The Brain Imaging Center (BIC)
was launched in 2013 to lead and enhance brain imaging research in the new Leon and Norma Hess Center for Science and Medicine at Mount Sinai.
Friedman Brain Institute (FBI)
Translational and Molecular Imaging Institute (TMII)
to allow ground-breaking brain imaging research to be carried out collaboratively across departments.
The BIC’s aim is to support individual projects in gaining high-quality results while building a comprehensive data collection spanning brain disorders and developmental stages. The BIC has been standardizing acquisition and analyses of all brain imaging, spanning structural and functional (resting-state, task) scans, with the goal of imbuing these imaging results with in-depth characterizations of behavior, cognition, emotion and personality, supplemented by individuals’ genetic and metabolomics profiles.
The goal is to acquire data in a longitudinal, cross-pathology and cross-generational approach. That is, individuals can be scanned on a yearly basis to predict outcomes and developmental trajectories across brain disorders; their first degree relatives can also be scanned to identify predisposing and resilience factors.
At BIC, a cross-modality approach – using standardized protocols for 3T, 7T and PET/MR – with enhanced resolution and incorporating molecular/mechanistic explanations, offers unparalleled visualization for studies of the functioning brain.
BIC's well-established and expertly-supported functional (task and resting state) protocols yield reliable, meaningful information about brain function.
Behavior and physiological measures including skin conductance, heart and respiration rates, pupil dilation and eye tracking can be studied while scanning.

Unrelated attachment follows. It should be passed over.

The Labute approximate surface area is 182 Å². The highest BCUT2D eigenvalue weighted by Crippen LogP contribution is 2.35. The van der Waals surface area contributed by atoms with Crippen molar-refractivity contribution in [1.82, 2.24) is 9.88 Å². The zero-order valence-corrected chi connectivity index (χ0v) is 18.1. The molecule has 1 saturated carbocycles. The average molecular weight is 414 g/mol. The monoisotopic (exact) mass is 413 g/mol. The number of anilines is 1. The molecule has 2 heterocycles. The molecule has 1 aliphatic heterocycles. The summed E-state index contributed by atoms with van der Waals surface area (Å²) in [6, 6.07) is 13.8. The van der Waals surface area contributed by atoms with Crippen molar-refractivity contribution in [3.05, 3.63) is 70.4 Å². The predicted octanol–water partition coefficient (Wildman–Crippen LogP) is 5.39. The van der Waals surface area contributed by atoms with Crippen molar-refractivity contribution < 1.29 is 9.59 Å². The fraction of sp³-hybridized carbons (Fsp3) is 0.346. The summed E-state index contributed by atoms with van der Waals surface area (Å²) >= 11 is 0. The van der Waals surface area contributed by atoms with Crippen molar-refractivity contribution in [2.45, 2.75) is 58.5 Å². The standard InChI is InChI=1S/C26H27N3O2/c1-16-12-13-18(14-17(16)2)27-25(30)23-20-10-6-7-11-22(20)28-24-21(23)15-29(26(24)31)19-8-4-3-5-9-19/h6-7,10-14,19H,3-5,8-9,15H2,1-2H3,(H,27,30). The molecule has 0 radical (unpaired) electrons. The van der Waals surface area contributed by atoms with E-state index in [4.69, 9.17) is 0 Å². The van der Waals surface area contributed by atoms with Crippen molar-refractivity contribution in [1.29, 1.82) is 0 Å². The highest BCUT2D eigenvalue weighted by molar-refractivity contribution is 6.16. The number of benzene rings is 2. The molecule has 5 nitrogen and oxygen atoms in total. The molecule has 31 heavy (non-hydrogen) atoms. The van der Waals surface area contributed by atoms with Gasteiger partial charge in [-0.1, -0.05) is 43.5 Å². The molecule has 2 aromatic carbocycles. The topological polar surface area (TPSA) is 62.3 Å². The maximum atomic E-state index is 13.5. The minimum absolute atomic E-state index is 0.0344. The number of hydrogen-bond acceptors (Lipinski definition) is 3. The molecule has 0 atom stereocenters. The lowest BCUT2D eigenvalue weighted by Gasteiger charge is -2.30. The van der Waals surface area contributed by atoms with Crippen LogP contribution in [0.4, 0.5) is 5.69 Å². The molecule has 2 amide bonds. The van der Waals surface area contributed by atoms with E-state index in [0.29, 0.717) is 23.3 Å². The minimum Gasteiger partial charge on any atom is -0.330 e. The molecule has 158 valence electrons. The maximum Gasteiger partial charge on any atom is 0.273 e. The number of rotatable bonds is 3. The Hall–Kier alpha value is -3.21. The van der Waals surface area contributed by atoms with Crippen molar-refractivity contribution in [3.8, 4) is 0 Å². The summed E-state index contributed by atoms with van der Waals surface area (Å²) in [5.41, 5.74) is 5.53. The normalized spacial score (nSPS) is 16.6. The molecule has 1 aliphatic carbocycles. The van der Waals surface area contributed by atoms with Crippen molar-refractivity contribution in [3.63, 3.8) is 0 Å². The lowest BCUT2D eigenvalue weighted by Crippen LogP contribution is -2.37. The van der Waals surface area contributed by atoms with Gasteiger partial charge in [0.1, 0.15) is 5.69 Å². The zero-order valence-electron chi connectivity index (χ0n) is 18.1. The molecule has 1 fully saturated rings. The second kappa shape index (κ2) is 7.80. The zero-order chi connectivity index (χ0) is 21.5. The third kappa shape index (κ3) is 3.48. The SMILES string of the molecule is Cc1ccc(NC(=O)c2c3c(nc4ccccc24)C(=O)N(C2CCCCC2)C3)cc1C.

BIC’s state-of-the-art functional techniques are complemented by structural (including diffusion) and molecular protocols that yield reliable, meaningful information about brain morphology, microstructure, connectivity and mechanisms.
BIC supports the development of imaging modalities to further enhance understanding of brain structure and function. Multi-band, multi-echo sequence development to refine and speed the processing of connectivity within the brain, magnetic resonance spectroscopy to examine neurotransmitter and other molecular changes, and arterial spin labeling to examine drug and medication modulation of brain function are all underway at BIC.
fMRI-compatible EEG-based measures such as cognitive event-related potentials, brain computer interfaces and neurofeedback are also under development at BIC.
Investigators in the Mount Sinai health system and from collaborating research institutions have new access to cutting-edge imaging tools, methods and efficient automated analysis pipelines that facilitate the study of the brain as it engages in the complexity of living and copes with disease.
The BIC initiative is recruiting Investigators across a wide variety of medical research interests.
For more information about facilities, programs, or about establishing your connection to BIC, please contact us
Rita Z. Goldstein, Ph.D., is Professor of Psychiatry and Neuroscience, and BIC's Chief.
Dr. Goldstein envisions the growing number of BIC-affiliated laboratories spanning multiple ISMMS departments, with shared interests crossing departmental (and institutional) lines.